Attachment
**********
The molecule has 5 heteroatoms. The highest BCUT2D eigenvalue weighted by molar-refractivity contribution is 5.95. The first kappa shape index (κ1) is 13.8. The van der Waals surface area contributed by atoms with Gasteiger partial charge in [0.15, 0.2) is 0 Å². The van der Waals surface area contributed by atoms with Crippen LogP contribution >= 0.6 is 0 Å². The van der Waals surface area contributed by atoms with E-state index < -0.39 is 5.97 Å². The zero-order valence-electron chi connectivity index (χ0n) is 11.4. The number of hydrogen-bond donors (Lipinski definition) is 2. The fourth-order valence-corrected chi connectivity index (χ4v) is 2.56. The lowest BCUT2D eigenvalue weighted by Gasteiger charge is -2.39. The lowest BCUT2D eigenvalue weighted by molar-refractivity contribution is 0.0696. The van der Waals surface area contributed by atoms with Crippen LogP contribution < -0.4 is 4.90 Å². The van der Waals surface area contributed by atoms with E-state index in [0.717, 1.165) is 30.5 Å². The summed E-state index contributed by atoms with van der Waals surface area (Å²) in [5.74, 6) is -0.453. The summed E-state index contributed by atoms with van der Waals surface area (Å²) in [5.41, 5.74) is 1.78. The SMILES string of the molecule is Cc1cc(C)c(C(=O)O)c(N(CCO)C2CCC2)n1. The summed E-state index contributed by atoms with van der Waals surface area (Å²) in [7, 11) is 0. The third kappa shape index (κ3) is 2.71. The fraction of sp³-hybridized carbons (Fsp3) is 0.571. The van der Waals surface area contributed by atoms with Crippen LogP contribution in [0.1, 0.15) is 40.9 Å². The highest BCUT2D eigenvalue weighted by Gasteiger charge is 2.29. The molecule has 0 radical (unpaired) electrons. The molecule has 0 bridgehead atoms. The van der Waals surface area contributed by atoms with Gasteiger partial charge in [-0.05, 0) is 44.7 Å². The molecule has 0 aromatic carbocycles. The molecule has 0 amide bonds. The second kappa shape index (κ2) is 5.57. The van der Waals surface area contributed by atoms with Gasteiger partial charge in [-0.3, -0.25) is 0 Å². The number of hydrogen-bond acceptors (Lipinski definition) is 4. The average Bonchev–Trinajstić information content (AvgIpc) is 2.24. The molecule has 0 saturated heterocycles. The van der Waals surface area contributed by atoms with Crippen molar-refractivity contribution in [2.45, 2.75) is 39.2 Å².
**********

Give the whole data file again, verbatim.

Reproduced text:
The molecule has 5 heteroatoms. The highest BCUT2D eigenvalue weighted by molar-refractivity contribution is 5.95. The first kappa shape index (κ1) is 13.8. The van der Waals surface area contributed by atoms with Gasteiger partial charge in [0.15, 0.2) is 0 Å². The van der Waals surface area contributed by atoms with Crippen LogP contribution >= 0.6 is 0 Å². The van der Waals surface area contributed by atoms with E-state index < -0.39 is 5.97 Å². The zero-order valence-electron chi connectivity index (χ0n) is 11.4. The number of hydrogen-bond donors (Lipinski definition) is 2. The fourth-order valence-corrected chi connectivity index (χ4v) is 2.56. The lowest BCUT2D eigenvalue weighted by Gasteiger charge is -2.39. The lowest BCUT2D eigenvalue weighted by molar-refractivity contribution is 0.0696. The van der Waals surface area contributed by atoms with Crippen LogP contribution < -0.4 is 4.90 Å². The van der Waals surface area contributed by atoms with E-state index in [0.717, 1.165) is 30.5 Å². The summed E-state index contributed by atoms with van der Waals surface area (Å²) in [5.74, 6) is -0.453. The summed E-state index contributed by atoms with van der Waals surface area (Å²) in [5.41, 5.74) is 1.78. The SMILES string of the molecule is Cc1cc(C)c(C(=O)O)c(N(CCO)C2CCC2)n1. The summed E-state index contributed by atoms with van der Waals surface area (Å²) in [7, 11) is 0. The third kappa shape index (κ3) is 2.71. The fraction of sp³-hybridized carbons (Fsp3) is 0.571. The van der Waals surface area contributed by atoms with Crippen LogP contribution in [0.1, 0.15) is 40.9 Å². The highest BCUT2D eigenvalue weighted by Gasteiger charge is 2.29. The molecule has 0 radical (unpaired) electrons. The molecule has 0 bridgehead atoms. The van der Waals surface area contributed by atoms with Gasteiger partial charge in [-0.05, 0) is 44.7 Å². The molecule has 0 aromatic carbocycles. The molecule has 0 amide bonds. The second kappa shape index (κ2) is 5.57. The van der Waals surface area contributed by atoms with Gasteiger partial charge in [-0.3, -0.25) is 0 Å². The number of hydrogen-bond acceptors (Lipinski definition) is 4. The average Bonchev–Trinajstić information content (AvgIpc) is 2.24. The molecule has 0 saturated heterocycles. The van der Waals surface area contributed by atoms with Crippen molar-refractivity contribution in [2.45, 2.75) is 39.2 Å².